Castlederg

Castlederg (earlier Caslanadergy, from Irish: Caisleán na Deirge, meaning 'castle on the Derg')[1] is a town in County Tyrone, Northern Ireland. It lies on the River Derg and is near the border with County Donegal, Ireland. It stands in the townlands of Castlesessagh and Churchtown,[2] in the historic barony of Omagh West and the civil parish of Urney.[3] The village has a ruined castle and two ancient tombs known as the Druid's Altar and Todd's Den. It had a population of 2,976 people at the 2011 Census.[4]

Castlederg
  • Irish: Caisleán na Deirge
Castlederg Town Centre - geograph.org.uk - 371674.jpg
The Diamond, Castlederg
Castlederg is located in Northern Ireland
Castlederg
Castlederg
Location within Northern Ireland
Population2,976 (2011 Census)
Irish grid referenceH262845
• Belfast85 miles
District
County
CountryNorthern Ireland
Sovereign stateUnited Kingdom
Post townCASTLEDERG
Postcode districtBT81
Dialling code028
PoliceNorthern Ireland
FireNorthern Ireland
AmbulanceNorthern Ireland
UK Parliament
NI Assembly
List of places
UK
Northern Ireland
Tyrone
54°42′30″N 7°35′36″W / 54.7083°N 7.5934°W / 54.7083; -7.5934Coordinates: 54°42′30″N 7°35′36″W / 54.7083°N 7.5934°W / 54.7083; -7.5934

The village hosts some of the district's key events each year, including the Derg Vintage Rally, Dergfest music festival, Red River Festival and the traditional Apple Fair.

Castlederg was a traveller's stop along the ancient pilgrimage route to Station Island on Lough Derg. The town boasts ancient ruins and monastic settlements.

HistoryEdit

Early historyEdit

Historically the area around the town was a site of contestation between the territories of Owen (later Tír Eoghain) and Connail (later Tír Chonaill - mostly modern County Donegal). This rivalry between the two powers continued until the 16th century when they combined in the defence of Ulster against the encroaching Elizabethan armies. The Castlederg area, lying within the new barony of Omagh, was granted to the English Attorney-General for Ireland, Sir John Davies. Two castles were constructed on his proportion, Castle Curlews (Kirlish Castle) outside Drumquin and the bulk of what can be seen today on the northern bank of the Derg at Castlederg.[5] A bronze-age cauldron was found at Castlederg in 2011.[6]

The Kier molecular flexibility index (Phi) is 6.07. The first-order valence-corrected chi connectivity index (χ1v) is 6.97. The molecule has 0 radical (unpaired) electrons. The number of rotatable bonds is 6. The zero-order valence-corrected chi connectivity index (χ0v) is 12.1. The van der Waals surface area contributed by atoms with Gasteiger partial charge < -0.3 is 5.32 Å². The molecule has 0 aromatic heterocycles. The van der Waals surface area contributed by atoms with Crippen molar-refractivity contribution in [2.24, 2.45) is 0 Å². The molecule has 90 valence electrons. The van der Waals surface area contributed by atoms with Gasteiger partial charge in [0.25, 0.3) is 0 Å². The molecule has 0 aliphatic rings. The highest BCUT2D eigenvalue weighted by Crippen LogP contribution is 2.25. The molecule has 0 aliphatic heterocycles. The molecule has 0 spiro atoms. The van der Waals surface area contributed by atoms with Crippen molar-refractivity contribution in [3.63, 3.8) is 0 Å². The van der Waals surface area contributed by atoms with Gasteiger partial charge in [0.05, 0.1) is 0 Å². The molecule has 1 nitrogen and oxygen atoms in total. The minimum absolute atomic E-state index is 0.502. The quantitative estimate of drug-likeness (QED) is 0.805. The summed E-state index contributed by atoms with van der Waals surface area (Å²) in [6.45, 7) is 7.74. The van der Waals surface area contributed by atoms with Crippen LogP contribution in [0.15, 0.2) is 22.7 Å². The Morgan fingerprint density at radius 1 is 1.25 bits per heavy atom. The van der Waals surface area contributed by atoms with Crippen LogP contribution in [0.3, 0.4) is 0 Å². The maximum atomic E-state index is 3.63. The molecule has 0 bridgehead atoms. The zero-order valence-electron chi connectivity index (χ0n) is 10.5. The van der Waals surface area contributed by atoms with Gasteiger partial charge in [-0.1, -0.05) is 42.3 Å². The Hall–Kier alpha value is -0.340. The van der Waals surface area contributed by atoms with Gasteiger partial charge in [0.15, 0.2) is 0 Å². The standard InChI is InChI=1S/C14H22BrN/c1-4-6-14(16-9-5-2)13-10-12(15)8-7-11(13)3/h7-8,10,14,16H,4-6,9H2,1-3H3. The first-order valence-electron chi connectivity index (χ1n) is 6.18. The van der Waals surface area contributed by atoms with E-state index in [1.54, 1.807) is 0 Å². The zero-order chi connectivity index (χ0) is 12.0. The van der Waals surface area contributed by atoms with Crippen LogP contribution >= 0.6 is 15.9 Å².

The TroublesEdit

During the Troubles, 25 people were killed in and around Castlederg (including Killeter and Killen)[7] and there were many bombings in the village. The Provisional Irish Republican Army (IRA) killed 11 members of the Ulster Defence Regiment and Royal Ulster Constabulary, four fellow IRA members whom it accused of being informers, and three Ulster Protestant civilians.[7] Four IRA members were also killed when their bombs exploded prematurely. Ulster loyalist paramilitaries killed three Catholic civilians.[7] For more information, see The Troubles in Castlederg.

TransportEdit

The narrow-gauge Castlederg and Victoria Bridge Tramway was built in 1883, to link the village with the Great Northern Railway (Ireland) at Victoria Bridge. Castlederg railway station opened on 4 July 1884, but was finally closed on 17 April 1933.[8]

DemographyEdit